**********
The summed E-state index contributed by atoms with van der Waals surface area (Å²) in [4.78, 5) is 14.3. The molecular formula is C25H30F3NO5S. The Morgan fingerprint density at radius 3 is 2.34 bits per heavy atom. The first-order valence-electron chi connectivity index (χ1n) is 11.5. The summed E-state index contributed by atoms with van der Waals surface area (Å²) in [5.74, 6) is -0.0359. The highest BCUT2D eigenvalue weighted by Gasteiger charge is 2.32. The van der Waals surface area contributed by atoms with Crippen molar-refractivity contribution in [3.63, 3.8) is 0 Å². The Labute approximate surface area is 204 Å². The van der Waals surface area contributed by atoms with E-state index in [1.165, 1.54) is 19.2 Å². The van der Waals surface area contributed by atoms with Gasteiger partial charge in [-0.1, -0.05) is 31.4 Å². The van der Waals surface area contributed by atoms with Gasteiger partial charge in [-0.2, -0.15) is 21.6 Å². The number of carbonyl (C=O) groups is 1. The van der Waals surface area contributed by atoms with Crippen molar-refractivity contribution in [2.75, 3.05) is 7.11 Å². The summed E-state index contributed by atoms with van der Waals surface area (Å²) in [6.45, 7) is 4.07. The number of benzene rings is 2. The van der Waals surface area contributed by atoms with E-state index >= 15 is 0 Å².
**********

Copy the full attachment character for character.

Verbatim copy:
The summed E-state index contributed by atoms with van der Waals surface area (Å²) in [4.78, 5) is 14.3. The molecular formula is C25H30F3NO5S. The Morgan fingerprint density at radius 3 is 2.34 bits per heavy atom. The first-order valence-electron chi connectivity index (χ1n) is 11.5. The summed E-state index contributed by atoms with van der Waals surface area (Å²) in [5.74, 6) is -0.0359. The highest BCUT2D eigenvalue weighted by Gasteiger charge is 2.32. The van der Waals surface area contributed by atoms with Crippen molar-refractivity contribution in [3.63, 3.8) is 0 Å². The Labute approximate surface area is 204 Å². The van der Waals surface area contributed by atoms with E-state index in [1.165, 1.54) is 19.2 Å². The van der Waals surface area contributed by atoms with Gasteiger partial charge in [-0.1, -0.05) is 31.4 Å². The van der Waals surface area contributed by atoms with Gasteiger partial charge in [-0.2, -0.15) is 21.6 Å². The number of carbonyl (C=O) groups is 1. The van der Waals surface area contributed by atoms with Crippen molar-refractivity contribution in [2.75, 3.05) is 7.11 Å². The summed E-state index contributed by atoms with van der Waals surface area (Å²) in [6.45, 7) is 4.07. The number of benzene rings is 2. The van der Waals surface area contributed by atoms with E-state index >= 15 is 0 Å².